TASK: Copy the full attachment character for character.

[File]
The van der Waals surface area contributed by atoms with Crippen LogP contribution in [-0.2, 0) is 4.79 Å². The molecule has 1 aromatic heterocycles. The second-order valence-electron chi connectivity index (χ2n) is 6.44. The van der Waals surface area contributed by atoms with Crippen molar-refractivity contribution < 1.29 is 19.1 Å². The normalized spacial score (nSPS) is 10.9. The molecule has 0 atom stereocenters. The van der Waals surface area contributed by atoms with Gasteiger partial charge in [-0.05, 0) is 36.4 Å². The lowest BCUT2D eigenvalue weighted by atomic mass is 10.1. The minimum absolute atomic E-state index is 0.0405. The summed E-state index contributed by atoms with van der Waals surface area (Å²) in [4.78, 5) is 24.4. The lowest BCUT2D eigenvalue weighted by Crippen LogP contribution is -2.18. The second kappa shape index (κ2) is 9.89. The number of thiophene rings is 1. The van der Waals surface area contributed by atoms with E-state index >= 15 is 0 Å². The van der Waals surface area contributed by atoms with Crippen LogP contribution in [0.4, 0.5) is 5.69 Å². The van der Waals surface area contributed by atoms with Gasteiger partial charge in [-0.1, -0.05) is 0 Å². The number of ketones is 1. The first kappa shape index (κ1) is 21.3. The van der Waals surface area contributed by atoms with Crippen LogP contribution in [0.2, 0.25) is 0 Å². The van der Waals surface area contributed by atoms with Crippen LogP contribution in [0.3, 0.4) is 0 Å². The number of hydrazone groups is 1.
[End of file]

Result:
The van der Waals surface area contributed by atoms with Crippen LogP contribution in [-0.2, 0) is 4.79 Å². The molecule has 1 aromatic heterocycles. The second-order valence-electron chi connectivity index (χ2n) is 6.44. The van der Waals surface area contributed by atoms with Crippen molar-refractivity contribution < 1.29 is 19.1 Å². The normalized spacial score (nSPS) is 10.9. The molecule has 0 atom stereocenters. The van der Waals surface area contributed by atoms with Gasteiger partial charge in [-0.05, 0) is 36.4 Å². The lowest BCUT2D eigenvalue weighted by atomic mass is 10.1. The minimum absolute atomic E-state index is 0.0405. The summed E-state index contributed by atoms with van der Waals surface area (Å²) in [4.78, 5) is 24.4. The lowest BCUT2D eigenvalue weighted by Crippen LogP contribution is -2.18. The second kappa shape index (κ2) is 9.89. The number of thiophene rings is 1. The van der Waals surface area contributed by atoms with E-state index >= 15 is 0 Å². The van der Waals surface area contributed by atoms with Crippen LogP contribution in [0.4, 0.5) is 5.69 Å². The van der Waals surface area contributed by atoms with Gasteiger partial charge in [-0.1, -0.05) is 0 Å². The number of ketones is 1. The first kappa shape index (κ1) is 21.3. The van der Waals surface area contributed by atoms with Crippen LogP contribution in [0.2, 0.25) is 0 Å². The van der Waals surface area contributed by atoms with Crippen LogP contribution in [0.3, 0.4) is 0 Å². The number of hydrazone groups is 1.